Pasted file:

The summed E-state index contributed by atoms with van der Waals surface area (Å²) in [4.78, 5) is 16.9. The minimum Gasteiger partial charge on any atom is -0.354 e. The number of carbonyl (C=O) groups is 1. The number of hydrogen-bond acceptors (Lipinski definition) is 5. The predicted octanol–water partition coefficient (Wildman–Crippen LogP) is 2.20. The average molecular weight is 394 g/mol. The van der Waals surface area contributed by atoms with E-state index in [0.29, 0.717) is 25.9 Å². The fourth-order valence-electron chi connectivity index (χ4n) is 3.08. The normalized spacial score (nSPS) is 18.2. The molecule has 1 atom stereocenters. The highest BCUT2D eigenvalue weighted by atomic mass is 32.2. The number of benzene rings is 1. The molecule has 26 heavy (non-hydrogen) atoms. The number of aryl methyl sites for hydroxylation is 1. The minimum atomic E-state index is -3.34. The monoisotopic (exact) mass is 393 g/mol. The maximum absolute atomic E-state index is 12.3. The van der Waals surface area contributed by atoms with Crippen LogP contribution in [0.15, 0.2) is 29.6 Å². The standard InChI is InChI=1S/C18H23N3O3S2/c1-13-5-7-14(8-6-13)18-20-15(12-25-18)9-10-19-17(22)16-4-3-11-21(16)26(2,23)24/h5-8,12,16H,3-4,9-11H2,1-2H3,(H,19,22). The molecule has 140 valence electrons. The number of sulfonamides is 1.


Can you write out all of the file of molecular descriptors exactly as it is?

The summed E-state index contributed by atoms with van der Waals surface area (Å²) in [4.78, 5) is 16.9. The minimum Gasteiger partial charge on any atom is -0.354 e. The number of carbonyl (C=O) groups is 1. The number of hydrogen-bond acceptors (Lipinski definition) is 5. The predicted octanol–water partition coefficient (Wildman–Crippen LogP) is 2.20. The average molecular weight is 394 g/mol. The van der Waals surface area contributed by atoms with E-state index in [0.29, 0.717) is 25.9 Å². The fourth-order valence-electron chi connectivity index (χ4n) is 3.08. The normalized spacial score (nSPS) is 18.2. The molecule has 1 atom stereocenters. The highest BCUT2D eigenvalue weighted by atomic mass is 32.2. The number of benzene rings is 1. The molecule has 26 heavy (non-hydrogen) atoms. The number of aryl methyl sites for hydroxylation is 1. The minimum atomic E-state index is -3.34. The monoisotopic (exact) mass is 393 g/mol. The maximum absolute atomic E-state index is 12.3. The van der Waals surface area contributed by atoms with Crippen LogP contribution in [0.15, 0.2) is 29.6 Å². The standard InChI is InChI=1S/C18H23N3O3S2/c1-13-5-7-14(8-6-13)18-20-15(12-25-18)9-10-19-17(22)16-4-3-11-21(16)26(2,23)24/h5-8,12,16H,3-4,9-11H2,1-2H3,(H,19,22). The molecule has 140 valence electrons. The number of sulfonamides is 1.